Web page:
Kids and Outdoor Schooling

You probably recall how much I appreciate the Washington Outdoor School (formerly the Roslyn Outdoor School), and the work KEEN (Kittitas Environmental Education Network) has done to bring real outdoor education to kids in the Lower Valley at Helen McCabe Park.

This idea of outdoor early education has been catching on nationwide. Washington stepped up, launching a pilot program in 2017 to work on the official requirements for licensing of outdoor preschools. Even up to last year, no outdoor preschools in the United States were licensed, which meant they couldn’t offer full-day programs, something quite important for working families. In addition, unlicensed outdoor preschools could not offer state financial assistance to families. Over the past two years, however, the Washington Department of Children, Youth and Families has worked on creating new guidelines specifically for outdoor learning. The regulations are slightly different than those for indoor schools. For example, one of the new standards requires each classroom to have a teacher for every six kids, so most classes will have two or three staff present. There are also guidelines for implementing naptimes, or when it rains, and so forth.

With the new regulations in hand, Washington finally started to officially license a few programs, becoming the first in the country to do so. Last September, two programs on the west side made it through the process: Squaxin Island Child Development Center in Shelton, Mason County, and Kaleidoscope Preschool and Child Care Center in Eastsound, San Juan County. The folks guiding the program for the state have been very supportive of the benefits of being outdoors and are recognizing that, for some families, outdoor schools are nearly perfect options.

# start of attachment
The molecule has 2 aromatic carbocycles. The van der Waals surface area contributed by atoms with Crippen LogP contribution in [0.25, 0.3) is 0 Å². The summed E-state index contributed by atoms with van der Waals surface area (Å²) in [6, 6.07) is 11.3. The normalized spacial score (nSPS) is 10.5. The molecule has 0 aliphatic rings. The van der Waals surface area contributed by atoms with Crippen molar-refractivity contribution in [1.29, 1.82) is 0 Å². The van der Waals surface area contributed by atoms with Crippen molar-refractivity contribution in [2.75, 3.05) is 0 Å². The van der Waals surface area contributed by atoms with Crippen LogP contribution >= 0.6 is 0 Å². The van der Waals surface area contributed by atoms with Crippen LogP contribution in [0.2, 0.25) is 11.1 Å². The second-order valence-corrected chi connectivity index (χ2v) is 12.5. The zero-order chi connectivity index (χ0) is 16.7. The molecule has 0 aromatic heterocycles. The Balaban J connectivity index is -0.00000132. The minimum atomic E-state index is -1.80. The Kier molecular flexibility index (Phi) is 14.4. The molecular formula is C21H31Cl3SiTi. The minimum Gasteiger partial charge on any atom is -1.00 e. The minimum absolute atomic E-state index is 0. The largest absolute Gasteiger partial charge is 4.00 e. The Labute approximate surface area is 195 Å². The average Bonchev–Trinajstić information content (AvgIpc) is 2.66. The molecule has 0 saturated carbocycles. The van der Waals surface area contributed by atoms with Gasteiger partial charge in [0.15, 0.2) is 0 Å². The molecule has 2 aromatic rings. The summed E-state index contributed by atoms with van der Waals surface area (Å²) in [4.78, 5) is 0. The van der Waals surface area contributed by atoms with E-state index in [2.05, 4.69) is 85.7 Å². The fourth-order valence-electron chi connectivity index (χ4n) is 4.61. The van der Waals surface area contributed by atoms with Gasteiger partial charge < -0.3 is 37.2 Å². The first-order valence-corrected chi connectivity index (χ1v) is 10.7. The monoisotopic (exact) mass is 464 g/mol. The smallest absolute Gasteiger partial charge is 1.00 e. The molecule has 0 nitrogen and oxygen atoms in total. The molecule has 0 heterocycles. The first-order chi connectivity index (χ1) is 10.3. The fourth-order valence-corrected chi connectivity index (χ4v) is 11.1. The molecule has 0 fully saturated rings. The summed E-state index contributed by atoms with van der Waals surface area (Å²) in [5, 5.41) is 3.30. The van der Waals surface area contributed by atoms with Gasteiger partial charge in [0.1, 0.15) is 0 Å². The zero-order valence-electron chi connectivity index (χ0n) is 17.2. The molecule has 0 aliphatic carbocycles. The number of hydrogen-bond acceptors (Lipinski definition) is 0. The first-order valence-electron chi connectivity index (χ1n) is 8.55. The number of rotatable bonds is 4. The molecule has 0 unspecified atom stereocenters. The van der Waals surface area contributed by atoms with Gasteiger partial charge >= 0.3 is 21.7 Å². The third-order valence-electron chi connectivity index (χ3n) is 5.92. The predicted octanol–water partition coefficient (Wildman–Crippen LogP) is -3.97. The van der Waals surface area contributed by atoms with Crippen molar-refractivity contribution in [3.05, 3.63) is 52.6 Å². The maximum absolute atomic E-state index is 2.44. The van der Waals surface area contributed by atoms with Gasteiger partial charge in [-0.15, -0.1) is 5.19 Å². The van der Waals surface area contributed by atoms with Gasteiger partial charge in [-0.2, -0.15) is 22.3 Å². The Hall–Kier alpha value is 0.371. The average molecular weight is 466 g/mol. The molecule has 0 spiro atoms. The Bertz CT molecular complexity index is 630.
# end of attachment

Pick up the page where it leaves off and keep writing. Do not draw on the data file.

With outdoor schools, cost of education is also an important factor. Since outdoor schools spend far less than traditional schools on facilities and maintenance, more funding can go toward high quality teachers and financial support for families needing it. One example often cited is the experience of Seattle’s Tiny Trees Outdoor School. Tiny Trees built six outdoor classrooms/sites at a cost of $320,000, compared to the cost of one typical indoor preschool classroom of about $350,000. In these ongoing times of teachers and schools scratching for funding, such savings are significant.

Then, too, you don’t have to look far or hard to find research about the highly positive health, life and general well-being impacts of outdoor time and activities for kids (adults, too, for that matter). In Europe, the Danes and Swedes started outdoor kindergartens in the 1950, with Germany not far behind. There are many hundreds of “forest kindergartens” across the Continent – all devoted to building the future health of their citizens, societies, and countries.